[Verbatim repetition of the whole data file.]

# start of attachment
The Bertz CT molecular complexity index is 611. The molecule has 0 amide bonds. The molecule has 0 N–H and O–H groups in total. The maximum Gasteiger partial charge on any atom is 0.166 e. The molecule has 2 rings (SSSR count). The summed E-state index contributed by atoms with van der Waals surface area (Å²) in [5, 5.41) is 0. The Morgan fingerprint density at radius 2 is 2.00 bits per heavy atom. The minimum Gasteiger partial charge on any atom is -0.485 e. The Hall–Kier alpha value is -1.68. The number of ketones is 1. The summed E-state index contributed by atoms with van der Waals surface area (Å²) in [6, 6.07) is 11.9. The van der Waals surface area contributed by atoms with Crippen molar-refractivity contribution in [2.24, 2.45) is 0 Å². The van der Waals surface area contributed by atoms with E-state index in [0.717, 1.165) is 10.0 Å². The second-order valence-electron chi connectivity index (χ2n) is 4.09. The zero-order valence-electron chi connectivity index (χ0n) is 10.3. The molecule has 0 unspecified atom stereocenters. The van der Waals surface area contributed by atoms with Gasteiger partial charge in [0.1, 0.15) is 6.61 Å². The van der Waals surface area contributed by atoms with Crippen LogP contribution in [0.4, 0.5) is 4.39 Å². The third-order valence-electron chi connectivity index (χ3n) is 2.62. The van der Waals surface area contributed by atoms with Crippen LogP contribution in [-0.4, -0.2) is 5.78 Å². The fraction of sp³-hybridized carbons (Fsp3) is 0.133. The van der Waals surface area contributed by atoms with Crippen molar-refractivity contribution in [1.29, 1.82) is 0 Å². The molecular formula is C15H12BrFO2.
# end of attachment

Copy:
The Bertz CT molecular complexity index is 611. The molecule has 0 amide bonds. The molecule has 0 N–H and O–H groups in total. The maximum Gasteiger partial charge on any atom is 0.166 e. The molecule has 2 rings (SSSR count). The summed E-state index contributed by atoms with van der Waals surface area (Å²) in [5, 5.41) is 0. The Morgan fingerprint density at radius 2 is 2.00 bits per heavy atom. The minimum Gasteiger partial charge on any atom is -0.485 e. The Hall–Kier alpha value is -1.68. The number of ketones is 1. The summed E-state index contributed by atoms with van der Waals surface area (Å²) in [6, 6.07) is 11.9. The van der Waals surface area contributed by atoms with Crippen molar-refractivity contribution in [2.24, 2.45) is 0 Å². The van der Waals surface area contributed by atoms with E-state index in [0.717, 1.165) is 10.0 Å². The second-order valence-electron chi connectivity index (χ2n) is 4.09. The zero-order valence-electron chi connectivity index (χ0n) is 10.3. The molecule has 0 unspecified atom stereocenters. The van der Waals surface area contributed by atoms with Gasteiger partial charge in [0.1, 0.15) is 6.61 Å². The van der Waals surface area contributed by atoms with Crippen LogP contribution in [0.4, 0.5) is 4.39 Å². The third-order valence-electron chi connectivity index (χ3n) is 2.62. The van der Waals surface area contributed by atoms with Crippen LogP contribution in [-0.4, -0.2) is 5.78 Å². The fraction of sp³-hybridized carbons (Fsp3) is 0.133. The van der Waals surface area contributed by atoms with Crippen molar-refractivity contribution in [1.29, 1.82) is 0 Å². The molecular formula is C15H12BrFO2.